Full NCWRC proposal: http://ncark.org/wp-content/uploads/2021/12/NC-regs-2022.pdf
NCWRC Regulation/Rule Process: http://ncark.org/wp-content/uploads/2021/12/NC-regs-2022.pdf
PUBLIC HEARINGS,There will be three in-person hearings:
Date: January 11, 2022
Time: 7:00 p.m.
Location: New Bern, NC (Courthouse, room 4) 302 Broad St, New Bern, NC.
Date: January 13, 2022
Time: 7:00 p.m.
Location: Asheboro, NC (Southwest Randolph High School, Auditorium) 1641 Hopewell Friends Rd, Asheboro, NC 27205.
Date: January 18, 2022
Time: 7:00 p.m.
Location: Marion, NC (McDowell Technical College, Auditorium) 54 College Dr., Marion, NC 28752. The auditorium is located in
the Cedar Building
Date: January 20, 2022
Time: 7:00 p.m.
Location: Register Online at https://ncwildlife-org.zoomgov.com/…/WN… Webinar ID 160
983 2165 US: +1 669 254 5252 or 833 568 8864 (Toll Free)
WHERE TO SUBMIT COMMENTS:
Comments submitted by mail: Rulemaking Coordinator, 1701 Mail Service Center, Raleigh, NC 27699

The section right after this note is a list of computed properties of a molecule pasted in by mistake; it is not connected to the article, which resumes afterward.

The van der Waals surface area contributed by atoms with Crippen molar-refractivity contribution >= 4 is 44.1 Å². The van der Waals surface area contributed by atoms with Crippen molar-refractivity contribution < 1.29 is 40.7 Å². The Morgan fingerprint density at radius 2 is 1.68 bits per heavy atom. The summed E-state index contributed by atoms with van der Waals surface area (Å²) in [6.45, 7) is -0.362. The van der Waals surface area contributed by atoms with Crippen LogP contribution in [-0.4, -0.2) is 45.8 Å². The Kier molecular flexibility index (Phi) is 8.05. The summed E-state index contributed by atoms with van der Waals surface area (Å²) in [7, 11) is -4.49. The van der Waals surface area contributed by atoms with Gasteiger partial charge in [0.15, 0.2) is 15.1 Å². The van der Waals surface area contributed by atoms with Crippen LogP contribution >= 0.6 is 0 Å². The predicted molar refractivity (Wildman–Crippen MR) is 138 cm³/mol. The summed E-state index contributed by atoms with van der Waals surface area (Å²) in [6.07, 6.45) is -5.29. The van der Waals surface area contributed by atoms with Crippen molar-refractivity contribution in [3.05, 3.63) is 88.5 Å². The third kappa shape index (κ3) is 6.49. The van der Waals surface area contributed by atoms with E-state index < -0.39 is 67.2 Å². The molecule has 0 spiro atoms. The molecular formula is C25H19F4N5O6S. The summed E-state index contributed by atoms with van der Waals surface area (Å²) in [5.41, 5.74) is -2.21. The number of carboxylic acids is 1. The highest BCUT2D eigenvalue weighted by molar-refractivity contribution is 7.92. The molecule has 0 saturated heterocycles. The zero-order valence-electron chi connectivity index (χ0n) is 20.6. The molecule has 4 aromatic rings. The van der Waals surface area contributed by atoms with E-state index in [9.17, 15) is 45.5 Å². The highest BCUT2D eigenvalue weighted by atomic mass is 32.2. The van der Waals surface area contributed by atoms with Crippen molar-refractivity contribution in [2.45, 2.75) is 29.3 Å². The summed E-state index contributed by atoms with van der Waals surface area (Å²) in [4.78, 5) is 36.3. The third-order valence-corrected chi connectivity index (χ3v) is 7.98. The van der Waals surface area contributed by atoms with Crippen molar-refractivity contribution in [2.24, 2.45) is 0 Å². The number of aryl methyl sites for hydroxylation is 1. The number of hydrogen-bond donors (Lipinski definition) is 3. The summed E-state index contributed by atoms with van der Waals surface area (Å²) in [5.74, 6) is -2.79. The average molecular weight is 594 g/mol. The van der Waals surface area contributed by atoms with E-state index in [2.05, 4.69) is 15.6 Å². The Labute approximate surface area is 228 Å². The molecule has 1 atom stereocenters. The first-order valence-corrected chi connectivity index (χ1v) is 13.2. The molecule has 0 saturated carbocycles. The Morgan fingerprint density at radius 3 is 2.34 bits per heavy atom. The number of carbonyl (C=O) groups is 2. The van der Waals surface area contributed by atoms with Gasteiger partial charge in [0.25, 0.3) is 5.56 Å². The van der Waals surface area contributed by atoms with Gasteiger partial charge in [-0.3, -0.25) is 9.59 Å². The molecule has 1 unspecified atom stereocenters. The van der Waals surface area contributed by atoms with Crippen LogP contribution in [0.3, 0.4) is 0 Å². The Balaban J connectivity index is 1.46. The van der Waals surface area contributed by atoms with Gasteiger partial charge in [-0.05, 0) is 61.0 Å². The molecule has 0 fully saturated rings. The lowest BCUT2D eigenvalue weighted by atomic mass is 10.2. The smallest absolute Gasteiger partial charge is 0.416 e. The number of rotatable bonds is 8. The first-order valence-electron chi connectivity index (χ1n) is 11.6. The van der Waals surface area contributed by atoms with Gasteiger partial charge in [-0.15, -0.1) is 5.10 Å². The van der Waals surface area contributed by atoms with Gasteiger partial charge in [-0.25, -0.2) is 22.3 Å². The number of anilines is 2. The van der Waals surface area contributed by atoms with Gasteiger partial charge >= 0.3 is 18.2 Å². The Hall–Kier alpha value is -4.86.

Talking Points and sample messaging can be found at https://usark.org/2022-ncrules/.
1. IMPORTATION OF WILD ANIMALS AND BIRDS (15A NCAC 10B .0101 I) pages 3-4: Currently, NCWRC requires an import permit before bringing (importing) any ” live wild bird or wild animal” into North Carolina. NCWRC has proposed to amend this rule to read “live wild bird, wild animal, or any native reptile or amphibian.” Some native species are common in herpetoculture and have been bred under human care for decades (i.e. corn snakes). The rule name will change from IMPORTATION OF WILD ANIMALS AND BIRDS to IMPORTATION OF WILD ANIMALS, BIRDS, AND NATIVE REPTILES AND AMPHIBIANS. NCWRC has this definition for wild animals: Game animals; furbearing animals; feral swine; and all other wild mammals except marine mammals found in coastal fishing waters. In addition, this definition includes members of the following groups which are on the federal list of endangered or threatened species: wild amphibians, wild reptiles except sea turtles inhabiting and depending upon coastal fishing waters, and wild invertebrates… Wild birds: Migratory game birds; upland game birds; and all undomesticated feathered vertebrates.